On Monday, I went through numbers #00 to #36 and gave the best player at each position. That is exactly half of the number of numbers worn by Cardinals in the past, so today I’ll be writing about the other half. No need for a long intro, I’ll just get started.
#37 - 33.5 fWAR
The 776th pick of the 1971 MLB Draft, Keith Hernandez rather easily owns #37 in Cardinals history. He evidently had a different number for his first two unmemorable seasons, his number changed to #37 and the rest is history. In more recent memory, Jeff Suppan wore #37 while carrying the Cardinals on his back in the 2006 postseason.
#38 - 4.3 fWAR
Jose Martinez would have this beat, but he only had #38 for the last couple years. Also technically, Todd Worrell has 9.5 bWAR, which seems to be a better indicator of how he pitched at the time. There were not a whole lot of options here.
#39 - 28.9 fWAR
Some pretty good pitchers had this number. Bob Tewksbury and Red Munger both donned this number as Cardinals, as well as it being Miles Mikolas’ current number. Unless Mikolas’ career goes really, really well, this number will continue to belong to Larry Jackson though, the forgotten Cardinal great.
#40 - 9.9 fWAR
Poor Andy Benes and his horrendous 2001 season. Entirely because of that season, he places second place to Rick Wise, better known as the return for Steve Carlton. Wise had two fantastic seasons comprise this total, but obviously Carlton did a bit better.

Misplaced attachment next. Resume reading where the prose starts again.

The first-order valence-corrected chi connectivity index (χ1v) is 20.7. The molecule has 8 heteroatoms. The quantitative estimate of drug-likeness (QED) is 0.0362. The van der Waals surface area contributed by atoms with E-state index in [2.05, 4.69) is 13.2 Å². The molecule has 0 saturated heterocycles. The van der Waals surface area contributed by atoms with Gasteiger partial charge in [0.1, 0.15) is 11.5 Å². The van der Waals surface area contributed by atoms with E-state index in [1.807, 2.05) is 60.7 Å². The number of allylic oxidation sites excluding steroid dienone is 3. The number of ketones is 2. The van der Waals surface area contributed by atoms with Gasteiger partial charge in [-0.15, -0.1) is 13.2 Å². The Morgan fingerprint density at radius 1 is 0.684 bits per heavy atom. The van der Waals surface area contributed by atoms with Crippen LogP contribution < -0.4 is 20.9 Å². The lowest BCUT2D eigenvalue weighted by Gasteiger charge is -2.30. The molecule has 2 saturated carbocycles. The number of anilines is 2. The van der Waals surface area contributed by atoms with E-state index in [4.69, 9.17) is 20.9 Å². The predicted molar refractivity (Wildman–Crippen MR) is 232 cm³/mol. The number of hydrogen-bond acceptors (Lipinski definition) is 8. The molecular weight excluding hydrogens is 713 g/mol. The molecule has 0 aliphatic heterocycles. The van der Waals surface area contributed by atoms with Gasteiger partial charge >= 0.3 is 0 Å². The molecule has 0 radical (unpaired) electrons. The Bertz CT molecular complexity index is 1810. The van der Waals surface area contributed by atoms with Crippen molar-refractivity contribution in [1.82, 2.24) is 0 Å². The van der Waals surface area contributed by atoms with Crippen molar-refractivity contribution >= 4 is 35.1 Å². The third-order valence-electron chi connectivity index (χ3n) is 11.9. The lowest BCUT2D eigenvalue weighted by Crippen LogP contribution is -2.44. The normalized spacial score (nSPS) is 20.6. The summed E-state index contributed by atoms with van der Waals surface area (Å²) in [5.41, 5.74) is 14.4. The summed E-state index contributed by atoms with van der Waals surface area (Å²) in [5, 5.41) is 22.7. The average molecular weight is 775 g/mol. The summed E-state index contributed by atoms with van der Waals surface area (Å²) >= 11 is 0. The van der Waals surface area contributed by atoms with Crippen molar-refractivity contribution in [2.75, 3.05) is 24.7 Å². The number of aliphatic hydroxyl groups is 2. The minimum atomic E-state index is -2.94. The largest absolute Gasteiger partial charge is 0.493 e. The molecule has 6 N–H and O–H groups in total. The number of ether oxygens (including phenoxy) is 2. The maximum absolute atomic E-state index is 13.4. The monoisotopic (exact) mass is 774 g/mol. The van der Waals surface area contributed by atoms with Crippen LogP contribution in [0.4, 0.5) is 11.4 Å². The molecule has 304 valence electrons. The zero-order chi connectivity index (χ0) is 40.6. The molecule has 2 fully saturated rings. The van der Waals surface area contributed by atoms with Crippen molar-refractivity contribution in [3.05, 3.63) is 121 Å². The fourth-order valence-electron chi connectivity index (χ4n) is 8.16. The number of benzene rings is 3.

#41 - 12.6 fWAR
Assuming that he keeps the number and is never traded, I hope Tyler O’Neill can beat this. Until then though, super reliever and occasional starter Lindy McDaniel tops this list of players.
#42 - 16.1 fWAR
Apologies to Bruce Sutter, who actually doesn’t come particularly close here. I didn’t realize how much of his Hall of Fame credentials were because of his work as a Cub, not a Cardinal. This belongs to Harvey Haddix, better known as a Pirate who pitched 12 perfect innings before losing in the 13th.
#43 - 5 fWAR
I’m going to be very disappointed if Dakota Hudson can’t beat this. Until he does though, Ken Hill gets the honors of having the #45 number, making this one of the weaker numbers.
#44 - 15.4 fWAR
Lately, #44 has belonged to relievers, but you pretty much have to be a Hall of Fame level reliever to beat a decent starting pitcher who pitched for parts of 9 seasons. Thus, Ray Washburn beats out Jason Isringhausen and Trevor Rosenthal easily.
#45 - 81 fWAR